guyana-rainforest-guyana times

Rainforest river

Categories: adventure travel, Amerindians, lifestyle, macaw, monkey, sakiwinki, travel, trekking, Uncategorized | Tags: , , , , , , , , , | 22 Comments

Living in the Rainforest

I spent a month living in the South American rainforest, all of which I have no recollection, being only two years old.  Based on what my parents told me, living among the indigenous Amerindian people was a unique and very interesting experience.

guyana-amerindians lisaparavisini

We lived in a thatched hut, and at night slept in hammocks.  It was quite usual to see an entire Amerindian family living together in one large thatched hut, with their hammocks slung between poles.  Hammocks suspended above ground protected the family from snakes, ground ants, and other creatures.  Hammocks were also very comfortable to sleep in, and their portability impressed Christopher Columbus who introduced them to Europe.

During the day, the Amerindians hunted and fished for food. Their methods were very creative and effective.  Fish were caught in the rivers and streams in an unorthodox manner.  A plant called “woorari” also known as “curare” was grounded in large pots and made into a paste.  When sprinkled in streams, fish would become temporarily stunned and float to the surface where they were collected in baskets.  Woorari was also used in hunting animals; it was rubbed on the tip of darts and shot from blowguns.  The little prick from the woorari dart caused muscle paralysis in the animals and brought  them down.  Although woorari or curare is considered a poison, it is harmless when taken orally.  Animals and fish caught by using the woorari preparation can be safely eaten.

animaladay.blogspot-post

Some fish were also hunted with spears because of their large size.  My parents’ favorite fish was the  “arapaima”, a large fresh water fish that can grow up to 10 feet long and weigh up to 400 pounds.  On several occasions my father accompanied hunting parties in canoes looking for the arapaima.  When one was caught, it was cooked over open flame, and was an occasion for a communal feast accompanied by the drinking of ‘piwari’, a drink made from fermented cassava.  If offered piwari, be careful because it is an intoxicant!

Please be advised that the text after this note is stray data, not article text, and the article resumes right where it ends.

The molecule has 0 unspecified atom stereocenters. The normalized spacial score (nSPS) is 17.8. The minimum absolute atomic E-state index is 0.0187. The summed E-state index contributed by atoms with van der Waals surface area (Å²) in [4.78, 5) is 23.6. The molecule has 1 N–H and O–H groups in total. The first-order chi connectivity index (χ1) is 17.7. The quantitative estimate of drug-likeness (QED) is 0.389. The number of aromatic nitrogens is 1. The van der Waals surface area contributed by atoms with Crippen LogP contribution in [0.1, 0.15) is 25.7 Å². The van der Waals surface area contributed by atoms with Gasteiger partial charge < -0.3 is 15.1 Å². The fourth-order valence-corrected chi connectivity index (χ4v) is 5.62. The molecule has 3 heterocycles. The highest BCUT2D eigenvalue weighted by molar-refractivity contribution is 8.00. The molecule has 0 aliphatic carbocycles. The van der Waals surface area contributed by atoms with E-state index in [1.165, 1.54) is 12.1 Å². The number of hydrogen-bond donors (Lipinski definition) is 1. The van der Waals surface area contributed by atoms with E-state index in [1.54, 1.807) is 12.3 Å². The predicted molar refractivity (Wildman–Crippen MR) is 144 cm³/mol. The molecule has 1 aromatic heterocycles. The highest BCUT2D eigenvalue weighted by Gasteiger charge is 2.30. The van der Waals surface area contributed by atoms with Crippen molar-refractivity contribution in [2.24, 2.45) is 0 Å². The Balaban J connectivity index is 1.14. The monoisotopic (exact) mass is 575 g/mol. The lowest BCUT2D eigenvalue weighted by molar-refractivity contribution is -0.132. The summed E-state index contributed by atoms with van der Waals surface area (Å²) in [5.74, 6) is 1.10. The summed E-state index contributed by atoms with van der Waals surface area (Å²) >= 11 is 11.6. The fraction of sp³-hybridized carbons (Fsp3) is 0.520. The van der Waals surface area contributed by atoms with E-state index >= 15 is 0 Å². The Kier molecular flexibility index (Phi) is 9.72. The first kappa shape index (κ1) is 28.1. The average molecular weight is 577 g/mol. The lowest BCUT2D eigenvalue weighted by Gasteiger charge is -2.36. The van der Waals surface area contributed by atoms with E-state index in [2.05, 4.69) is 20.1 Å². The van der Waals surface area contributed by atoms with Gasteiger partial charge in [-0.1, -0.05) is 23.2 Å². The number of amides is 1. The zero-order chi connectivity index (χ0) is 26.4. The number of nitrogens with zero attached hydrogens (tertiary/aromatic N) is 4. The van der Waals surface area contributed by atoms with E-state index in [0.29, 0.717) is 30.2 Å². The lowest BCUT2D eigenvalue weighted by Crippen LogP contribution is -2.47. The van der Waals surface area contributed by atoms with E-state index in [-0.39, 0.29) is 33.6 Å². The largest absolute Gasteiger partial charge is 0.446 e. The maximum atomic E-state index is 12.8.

Cassava is a root that is also used by the Amerindians to make “casareep” a meat preservative. The cassava juice is extracted and boiled to remove the poisonous elements and the result is a thick brown liquid.

cassavaMeat cooked in casareep can be preserved for days or even weeks, ideal for hunters who may be traveling for days.  Hunters also had a creative way of capturing monkeys unharmed.  A small round pot or gourd with a very small opening was filled with molasses or sticky fruit and tied to a tree. When the monkey put his hand in the hole to grab the molasses or fruit, his balled fist was trapped inside the gourd, and he was easily caught.  We were given a monkey by the Amerindians, and he was kept as a pet inside the fenced compound.

I was not allowed to venture outside the fence alone. While my parents were working during the day, I had a native Amerindian nanny who cared for me.  One day, when she was not looking, I apparently wandered off and found my way outside. A search of the compound and surrounding areas proved fruitless, and no one could find me much to the consternation of my parents.

I will continue the story of how I was reunited with my parents in my next post!

NYPL